Suppose pi is rational; then there exists a,b natural numbers pi = a/b.

Let f be in Q[x] f=x^n(ax-b)^n/n! (pi = a/b, remember?). Suppose we define g in Q[x] as sum(0->n)(-1)^n(d/dx)^(2n)f. It should be obvious that d^2g/(dx)^2 is f-g.

Getting trickier, we see that (d/dx)[(dg/dx)sin(x)-g*cos(x)] is [d^2g/(dx)^2+g]sin(x) = f*sin(x). Integrating f*sin(x) from zero to pi with respect to x yields g(0)+g(pi).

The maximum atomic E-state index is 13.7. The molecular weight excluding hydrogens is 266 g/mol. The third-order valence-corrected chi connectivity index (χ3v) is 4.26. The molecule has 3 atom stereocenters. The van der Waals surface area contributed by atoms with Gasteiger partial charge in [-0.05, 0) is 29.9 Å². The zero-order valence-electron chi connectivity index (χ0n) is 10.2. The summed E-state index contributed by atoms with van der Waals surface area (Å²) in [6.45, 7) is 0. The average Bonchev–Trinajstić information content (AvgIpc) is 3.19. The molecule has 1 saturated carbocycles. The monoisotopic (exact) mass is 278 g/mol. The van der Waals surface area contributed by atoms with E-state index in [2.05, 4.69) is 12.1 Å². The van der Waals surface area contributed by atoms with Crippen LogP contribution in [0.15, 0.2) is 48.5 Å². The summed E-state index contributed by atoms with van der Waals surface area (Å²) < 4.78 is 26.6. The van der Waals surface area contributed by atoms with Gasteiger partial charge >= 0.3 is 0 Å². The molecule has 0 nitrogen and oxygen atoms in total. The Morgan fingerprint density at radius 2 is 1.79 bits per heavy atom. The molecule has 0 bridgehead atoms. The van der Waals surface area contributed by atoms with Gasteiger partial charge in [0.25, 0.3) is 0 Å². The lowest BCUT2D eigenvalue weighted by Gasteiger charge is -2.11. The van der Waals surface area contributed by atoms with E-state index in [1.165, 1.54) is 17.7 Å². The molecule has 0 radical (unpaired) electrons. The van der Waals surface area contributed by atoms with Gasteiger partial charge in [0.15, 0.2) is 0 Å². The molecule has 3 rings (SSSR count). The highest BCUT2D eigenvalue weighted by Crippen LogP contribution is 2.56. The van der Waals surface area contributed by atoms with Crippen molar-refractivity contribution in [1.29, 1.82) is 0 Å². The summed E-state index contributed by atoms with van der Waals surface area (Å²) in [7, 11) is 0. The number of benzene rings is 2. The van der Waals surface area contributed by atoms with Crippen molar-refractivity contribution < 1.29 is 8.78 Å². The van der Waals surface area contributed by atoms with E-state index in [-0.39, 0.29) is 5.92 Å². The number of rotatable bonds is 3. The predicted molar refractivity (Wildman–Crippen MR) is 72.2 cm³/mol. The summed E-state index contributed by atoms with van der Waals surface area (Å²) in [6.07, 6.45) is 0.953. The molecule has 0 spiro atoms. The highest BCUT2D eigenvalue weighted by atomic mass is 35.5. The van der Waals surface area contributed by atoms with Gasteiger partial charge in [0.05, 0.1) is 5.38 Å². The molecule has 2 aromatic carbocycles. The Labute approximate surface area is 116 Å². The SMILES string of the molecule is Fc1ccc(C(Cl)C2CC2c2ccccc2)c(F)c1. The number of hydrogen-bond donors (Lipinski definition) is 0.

At zero and pi, the first n derivatives of f vanish. But then the coefficients become integers by an easy result on products of n consecutive integers being divisible by n!. So our integral is an integer.

But the maximum of f on (0,pi) is (a*pi)^n/n! and the max of sin(x) is 1. Both f and sin are bounded by zero from below. Thus the integral is bounded strictly between zero and an arbitratily small number, resulting in a contradiction. Therefore pi cannot be rational.

Log in or registerto write something here or to contact authors.